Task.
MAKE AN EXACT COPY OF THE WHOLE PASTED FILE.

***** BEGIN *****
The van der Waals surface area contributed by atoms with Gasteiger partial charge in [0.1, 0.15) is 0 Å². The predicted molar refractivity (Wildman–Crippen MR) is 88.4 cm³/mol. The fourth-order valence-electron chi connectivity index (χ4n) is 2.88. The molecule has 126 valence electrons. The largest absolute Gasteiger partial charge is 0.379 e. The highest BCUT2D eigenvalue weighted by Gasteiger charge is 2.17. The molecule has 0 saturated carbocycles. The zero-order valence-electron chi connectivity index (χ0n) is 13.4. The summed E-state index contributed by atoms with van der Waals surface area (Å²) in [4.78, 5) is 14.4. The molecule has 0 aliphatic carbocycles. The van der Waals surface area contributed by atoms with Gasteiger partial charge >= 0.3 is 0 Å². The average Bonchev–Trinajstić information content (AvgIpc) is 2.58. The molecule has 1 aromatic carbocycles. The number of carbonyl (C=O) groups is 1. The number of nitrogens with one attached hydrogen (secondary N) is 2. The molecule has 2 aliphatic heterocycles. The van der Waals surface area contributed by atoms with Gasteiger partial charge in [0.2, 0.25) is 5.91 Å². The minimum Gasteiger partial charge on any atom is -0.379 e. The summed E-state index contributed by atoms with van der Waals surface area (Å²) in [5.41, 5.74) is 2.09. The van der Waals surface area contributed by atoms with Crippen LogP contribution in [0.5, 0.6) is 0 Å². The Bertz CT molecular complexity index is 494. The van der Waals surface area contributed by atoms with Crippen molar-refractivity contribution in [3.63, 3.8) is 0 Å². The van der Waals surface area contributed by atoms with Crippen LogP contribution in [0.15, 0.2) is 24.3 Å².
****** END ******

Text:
The van der Waals surface area contributed by atoms with Gasteiger partial charge in [0.1, 0.15) is 0 Å². The predicted molar refractivity (Wildman–Crippen MR) is 88.4 cm³/mol. The fourth-order valence-electron chi connectivity index (χ4n) is 2.88. The molecule has 126 valence electrons. The largest absolute Gasteiger partial charge is 0.379 e. The highest BCUT2D eigenvalue weighted by Gasteiger charge is 2.17. The molecule has 0 saturated carbocycles. The zero-order valence-electron chi connectivity index (χ0n) is 13.4. The summed E-state index contributed by atoms with van der Waals surface area (Å²) in [4.78, 5) is 14.4. The molecule has 0 aliphatic carbocycles. The van der Waals surface area contributed by atoms with Gasteiger partial charge >= 0.3 is 0 Å². The average Bonchev–Trinajstić information content (AvgIpc) is 2.58. The molecule has 1 aromatic carbocycles. The number of carbonyl (C=O) groups is 1. The number of nitrogens with one attached hydrogen (secondary N) is 2. The molecule has 2 aliphatic heterocycles. The van der Waals surface area contributed by atoms with Gasteiger partial charge in [0.2, 0.25) is 5.91 Å². The minimum Gasteiger partial charge on any atom is -0.379 e. The summed E-state index contributed by atoms with van der Waals surface area (Å²) in [5.41, 5.74) is 2.09. The van der Waals surface area contributed by atoms with Crippen LogP contribution in [0.5, 0.6) is 0 Å². The Bertz CT molecular complexity index is 494. The van der Waals surface area contributed by atoms with Crippen molar-refractivity contribution in [3.63, 3.8) is 0 Å². The van der Waals surface area contributed by atoms with Crippen LogP contribution in [0.15, 0.2) is 24.3 Å².